BRIDGEPORT, Conn. -- Sarah Squatriglia describes each day as different in her role as an academic advisor for students in the University of Bridgeport’s IDEAL Program at the Waterbury Center location. Her goal, however, remains the same for each student she comes across.
“My role is assisting and educating,’’ said Squatriglia, who earned her Master's degree in education from UB in 2011. “I’ll show them how to use the portal, how the online classes work and how to access technology and resources. Sometimes, I’m the only face of the University that students see. I know a little bit about financial aid, career services, everything to help better serve the students.”
The IDEAL Program, which is for students ages 23 and up, is an accelerated degree completion program. It offers students the flexibility of online, evening or weekend classes.
Squatriglia navigates a lot of moving parts to help students find their educational path. She considers each individual’s education experience, family situation, work commitment and class offerings to set up a program that is flexible, expedient and convenient.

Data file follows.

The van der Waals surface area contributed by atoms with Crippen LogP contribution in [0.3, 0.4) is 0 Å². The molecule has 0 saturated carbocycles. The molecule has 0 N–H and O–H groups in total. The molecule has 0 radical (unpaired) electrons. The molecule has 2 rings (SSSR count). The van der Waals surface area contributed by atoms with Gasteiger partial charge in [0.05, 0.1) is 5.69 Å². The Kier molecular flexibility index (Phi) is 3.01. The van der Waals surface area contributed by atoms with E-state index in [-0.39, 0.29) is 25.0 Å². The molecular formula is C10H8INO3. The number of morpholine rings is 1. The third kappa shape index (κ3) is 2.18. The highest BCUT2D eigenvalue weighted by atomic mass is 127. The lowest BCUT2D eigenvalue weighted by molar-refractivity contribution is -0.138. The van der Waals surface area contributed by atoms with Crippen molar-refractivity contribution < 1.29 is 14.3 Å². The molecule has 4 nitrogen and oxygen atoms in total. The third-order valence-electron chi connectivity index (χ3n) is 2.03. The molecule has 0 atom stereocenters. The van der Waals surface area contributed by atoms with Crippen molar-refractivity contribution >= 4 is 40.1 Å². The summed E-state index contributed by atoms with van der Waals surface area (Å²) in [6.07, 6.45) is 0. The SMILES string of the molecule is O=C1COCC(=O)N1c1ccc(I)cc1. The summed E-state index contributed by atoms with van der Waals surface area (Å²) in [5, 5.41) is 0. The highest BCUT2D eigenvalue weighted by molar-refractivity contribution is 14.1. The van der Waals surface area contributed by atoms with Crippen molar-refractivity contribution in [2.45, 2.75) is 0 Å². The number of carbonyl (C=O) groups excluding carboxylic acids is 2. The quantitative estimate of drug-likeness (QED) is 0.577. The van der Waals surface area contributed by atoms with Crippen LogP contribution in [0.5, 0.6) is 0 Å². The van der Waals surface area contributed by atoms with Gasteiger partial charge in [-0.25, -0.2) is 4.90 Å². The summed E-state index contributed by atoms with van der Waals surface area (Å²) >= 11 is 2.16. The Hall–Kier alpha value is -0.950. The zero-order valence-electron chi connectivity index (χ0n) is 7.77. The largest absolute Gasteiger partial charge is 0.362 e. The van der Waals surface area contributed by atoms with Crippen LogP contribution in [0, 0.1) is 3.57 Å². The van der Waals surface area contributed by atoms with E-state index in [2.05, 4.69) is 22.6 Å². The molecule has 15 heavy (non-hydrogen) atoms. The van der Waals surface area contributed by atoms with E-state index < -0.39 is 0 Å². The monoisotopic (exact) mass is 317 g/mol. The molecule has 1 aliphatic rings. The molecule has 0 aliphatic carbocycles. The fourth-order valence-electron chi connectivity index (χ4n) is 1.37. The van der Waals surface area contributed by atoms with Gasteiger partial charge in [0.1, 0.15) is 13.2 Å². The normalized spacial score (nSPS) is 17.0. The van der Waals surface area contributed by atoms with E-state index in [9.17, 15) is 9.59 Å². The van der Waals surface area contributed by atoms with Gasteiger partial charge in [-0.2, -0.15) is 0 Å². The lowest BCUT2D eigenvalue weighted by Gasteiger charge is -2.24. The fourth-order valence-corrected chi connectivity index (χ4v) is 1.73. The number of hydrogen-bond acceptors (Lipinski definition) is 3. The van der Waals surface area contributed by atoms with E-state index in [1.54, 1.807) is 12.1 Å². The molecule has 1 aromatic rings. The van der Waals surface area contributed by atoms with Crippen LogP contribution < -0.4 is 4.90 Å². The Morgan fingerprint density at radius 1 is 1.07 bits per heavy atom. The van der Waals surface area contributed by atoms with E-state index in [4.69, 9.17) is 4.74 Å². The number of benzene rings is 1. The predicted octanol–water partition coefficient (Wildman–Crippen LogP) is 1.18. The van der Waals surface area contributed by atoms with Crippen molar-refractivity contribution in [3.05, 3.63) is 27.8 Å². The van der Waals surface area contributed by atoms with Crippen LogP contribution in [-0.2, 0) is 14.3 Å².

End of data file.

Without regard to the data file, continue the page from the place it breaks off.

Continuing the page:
“Students in the IDEAL Program have work schedules, children, families and lives that they’re trying to fit in with school,’’ Squatriglia said. “There’s a lot of reaching out via email and phone calls. I keep them updated with their questions. I help them find the best avenue for them to complete their degree. It’s different for every student.”
Squatriglia said the unpredictability of daily events is what she enjoys most about her job.
“No day is the same,’’ she said. “I’ll check my emails and phone messages to begin the day, but that’s the only routine part. Then I set off to do what we need to do, figure out what issues came up and how we can solve them. There is no typical day. One email can set off a whole chain of events.”
Squatriglia’s relationship with her students results in a connection that’s closer than most other college advisors. She attends awards banquets, graduation dinners and graduation.
“My favorite part is graduation,’’ she said. “It’s at that moment when I’m excited and proud of them for the work they’ve done. I know the experience and challenges they’ve faced to get to that point. I’m excited for them, and proud of what they've accomplished.”
Squatriglia’s passion for education comes through in conversation. She enjoys her job, but more importantly, enjoys helping others pursue their goals. She has seen students with all ranges of hardships obtain their degrees, and it energizes her to help the next student facing a rocky road.
“I have seen such resiliency,’’ Squatriglia said. “I’ve helped students who’ve had some traumatic things happen to them. I’m impressed by them. They are so invested in their education. They are dedicated and want it because they see the value in it.”